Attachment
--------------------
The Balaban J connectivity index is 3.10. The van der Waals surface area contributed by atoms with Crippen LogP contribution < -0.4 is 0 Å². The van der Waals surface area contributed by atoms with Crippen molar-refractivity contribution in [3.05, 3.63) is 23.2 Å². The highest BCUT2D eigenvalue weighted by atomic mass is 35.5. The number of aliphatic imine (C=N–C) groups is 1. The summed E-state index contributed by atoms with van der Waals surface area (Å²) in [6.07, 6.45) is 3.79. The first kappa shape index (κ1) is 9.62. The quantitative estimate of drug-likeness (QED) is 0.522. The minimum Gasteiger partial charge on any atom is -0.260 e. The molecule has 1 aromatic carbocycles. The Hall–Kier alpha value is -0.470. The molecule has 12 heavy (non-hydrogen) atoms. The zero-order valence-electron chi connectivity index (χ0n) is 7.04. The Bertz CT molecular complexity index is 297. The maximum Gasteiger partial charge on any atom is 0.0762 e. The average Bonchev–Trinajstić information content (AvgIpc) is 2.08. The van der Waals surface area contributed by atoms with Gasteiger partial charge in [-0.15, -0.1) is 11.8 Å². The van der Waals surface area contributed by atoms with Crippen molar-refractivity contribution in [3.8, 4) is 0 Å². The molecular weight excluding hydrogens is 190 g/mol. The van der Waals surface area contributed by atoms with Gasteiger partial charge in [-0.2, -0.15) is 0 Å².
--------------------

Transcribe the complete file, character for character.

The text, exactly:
The Balaban J connectivity index is 3.10. The van der Waals surface area contributed by atoms with Crippen LogP contribution < -0.4 is 0 Å². The van der Waals surface area contributed by atoms with Crippen molar-refractivity contribution in [3.05, 3.63) is 23.2 Å². The highest BCUT2D eigenvalue weighted by atomic mass is 35.5. The number of aliphatic imine (C=N–C) groups is 1. The summed E-state index contributed by atoms with van der Waals surface area (Å²) in [6.07, 6.45) is 3.79. The first kappa shape index (κ1) is 9.62. The quantitative estimate of drug-likeness (QED) is 0.522. The minimum Gasteiger partial charge on any atom is -0.260 e. The molecule has 1 aromatic carbocycles. The Hall–Kier alpha value is -0.470. The molecule has 12 heavy (non-hydrogen) atoms. The zero-order valence-electron chi connectivity index (χ0n) is 7.04. The Bertz CT molecular complexity index is 297. The maximum Gasteiger partial charge on any atom is 0.0762 e. The average Bonchev–Trinajstić information content (AvgIpc) is 2.08. The van der Waals surface area contributed by atoms with Gasteiger partial charge in [-0.15, -0.1) is 11.8 Å². The van der Waals surface area contributed by atoms with Crippen molar-refractivity contribution in [3.8, 4) is 0 Å². The molecular weight excluding hydrogens is 190 g/mol. The van der Waals surface area contributed by atoms with Gasteiger partial charge in [-0.2, -0.15) is 0 Å².